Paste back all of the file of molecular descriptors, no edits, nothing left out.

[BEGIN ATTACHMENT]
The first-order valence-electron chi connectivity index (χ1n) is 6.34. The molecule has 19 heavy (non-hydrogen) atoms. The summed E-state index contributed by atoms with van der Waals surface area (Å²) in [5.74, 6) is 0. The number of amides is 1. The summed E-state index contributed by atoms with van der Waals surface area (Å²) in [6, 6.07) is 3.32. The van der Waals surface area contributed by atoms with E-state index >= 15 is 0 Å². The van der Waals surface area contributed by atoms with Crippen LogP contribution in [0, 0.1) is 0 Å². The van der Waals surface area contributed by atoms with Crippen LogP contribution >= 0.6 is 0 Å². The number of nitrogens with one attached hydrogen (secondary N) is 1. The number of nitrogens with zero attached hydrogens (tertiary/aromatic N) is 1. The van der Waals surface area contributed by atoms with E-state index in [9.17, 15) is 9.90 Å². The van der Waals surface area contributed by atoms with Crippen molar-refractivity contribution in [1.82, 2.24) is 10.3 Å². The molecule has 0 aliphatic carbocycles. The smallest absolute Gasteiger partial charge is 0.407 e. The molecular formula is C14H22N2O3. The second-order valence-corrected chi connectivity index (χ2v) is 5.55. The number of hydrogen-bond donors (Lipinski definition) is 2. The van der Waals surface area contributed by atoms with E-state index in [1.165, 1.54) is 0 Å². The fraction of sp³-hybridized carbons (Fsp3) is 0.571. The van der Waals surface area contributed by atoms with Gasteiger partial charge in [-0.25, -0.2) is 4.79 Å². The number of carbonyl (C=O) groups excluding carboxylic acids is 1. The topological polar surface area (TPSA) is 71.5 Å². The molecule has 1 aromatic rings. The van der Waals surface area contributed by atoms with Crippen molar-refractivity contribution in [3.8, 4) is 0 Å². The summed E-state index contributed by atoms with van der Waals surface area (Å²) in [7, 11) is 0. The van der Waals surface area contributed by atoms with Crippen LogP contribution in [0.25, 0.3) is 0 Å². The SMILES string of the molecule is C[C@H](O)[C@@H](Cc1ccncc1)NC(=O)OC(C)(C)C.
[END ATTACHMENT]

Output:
The first-order valence-electron chi connectivity index (χ1n) is 6.34. The molecule has 19 heavy (non-hydrogen) atoms. The summed E-state index contributed by atoms with van der Waals surface area (Å²) in [5.74, 6) is 0. The number of amides is 1. The summed E-state index contributed by atoms with van der Waals surface area (Å²) in [6, 6.07) is 3.32. The van der Waals surface area contributed by atoms with E-state index >= 15 is 0 Å². The van der Waals surface area contributed by atoms with Crippen LogP contribution in [0, 0.1) is 0 Å². The van der Waals surface area contributed by atoms with Crippen LogP contribution >= 0.6 is 0 Å². The number of nitrogens with one attached hydrogen (secondary N) is 1. The number of nitrogens with zero attached hydrogens (tertiary/aromatic N) is 1. The van der Waals surface area contributed by atoms with E-state index in [9.17, 15) is 9.90 Å². The van der Waals surface area contributed by atoms with Crippen molar-refractivity contribution in [1.82, 2.24) is 10.3 Å². The molecule has 0 aliphatic carbocycles. The smallest absolute Gasteiger partial charge is 0.407 e. The molecular formula is C14H22N2O3. The second-order valence-corrected chi connectivity index (χ2v) is 5.55. The number of hydrogen-bond donors (Lipinski definition) is 2. The van der Waals surface area contributed by atoms with E-state index in [1.165, 1.54) is 0 Å². The fraction of sp³-hybridized carbons (Fsp3) is 0.571. The van der Waals surface area contributed by atoms with Gasteiger partial charge in [-0.25, -0.2) is 4.79 Å². The number of carbonyl (C=O) groups excluding carboxylic acids is 1. The topological polar surface area (TPSA) is 71.5 Å². The molecule has 1 aromatic rings. The van der Waals surface area contributed by atoms with Crippen molar-refractivity contribution in [3.8, 4) is 0 Å². The summed E-state index contributed by atoms with van der Waals surface area (Å²) in [7, 11) is 0. The van der Waals surface area contributed by atoms with Crippen LogP contribution in [0.25, 0.3) is 0 Å². The SMILES string of the molecule is C[C@H](O)[C@@H](Cc1ccncc1)NC(=O)OC(C)(C)C.